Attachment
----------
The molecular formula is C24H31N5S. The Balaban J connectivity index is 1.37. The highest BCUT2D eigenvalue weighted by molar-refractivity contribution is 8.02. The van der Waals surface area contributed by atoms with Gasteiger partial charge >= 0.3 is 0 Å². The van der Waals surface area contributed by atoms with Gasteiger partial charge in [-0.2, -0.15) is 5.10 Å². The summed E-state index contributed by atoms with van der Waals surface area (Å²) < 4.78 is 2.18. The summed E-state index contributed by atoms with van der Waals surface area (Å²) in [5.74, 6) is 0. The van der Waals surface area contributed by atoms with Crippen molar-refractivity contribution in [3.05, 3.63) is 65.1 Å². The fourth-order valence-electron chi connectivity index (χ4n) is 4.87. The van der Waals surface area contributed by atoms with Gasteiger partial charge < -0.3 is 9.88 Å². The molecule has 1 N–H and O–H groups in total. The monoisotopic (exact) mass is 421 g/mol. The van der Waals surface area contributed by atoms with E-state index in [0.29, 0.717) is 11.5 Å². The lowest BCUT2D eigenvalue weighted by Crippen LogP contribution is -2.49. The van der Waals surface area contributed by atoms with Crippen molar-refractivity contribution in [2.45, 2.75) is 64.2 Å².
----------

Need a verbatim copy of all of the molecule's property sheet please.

The molecular formula is C24H31N5S. The Balaban J connectivity index is 1.37. The highest BCUT2D eigenvalue weighted by molar-refractivity contribution is 8.02. The van der Waals surface area contributed by atoms with Gasteiger partial charge >= 0.3 is 0 Å². The van der Waals surface area contributed by atoms with Gasteiger partial charge in [-0.2, -0.15) is 5.10 Å². The summed E-state index contributed by atoms with van der Waals surface area (Å²) < 4.78 is 2.18. The summed E-state index contributed by atoms with van der Waals surface area (Å²) in [5.74, 6) is 0. The van der Waals surface area contributed by atoms with Crippen molar-refractivity contribution in [3.05, 3.63) is 65.1 Å². The fourth-order valence-electron chi connectivity index (χ4n) is 4.87. The van der Waals surface area contributed by atoms with Gasteiger partial charge < -0.3 is 9.88 Å². The molecule has 1 N–H and O–H groups in total. The monoisotopic (exact) mass is 421 g/mol. The van der Waals surface area contributed by atoms with E-state index in [0.29, 0.717) is 11.5 Å². The lowest BCUT2D eigenvalue weighted by Crippen LogP contribution is -2.49. The van der Waals surface area contributed by atoms with Crippen molar-refractivity contribution in [2.45, 2.75) is 64.2 Å².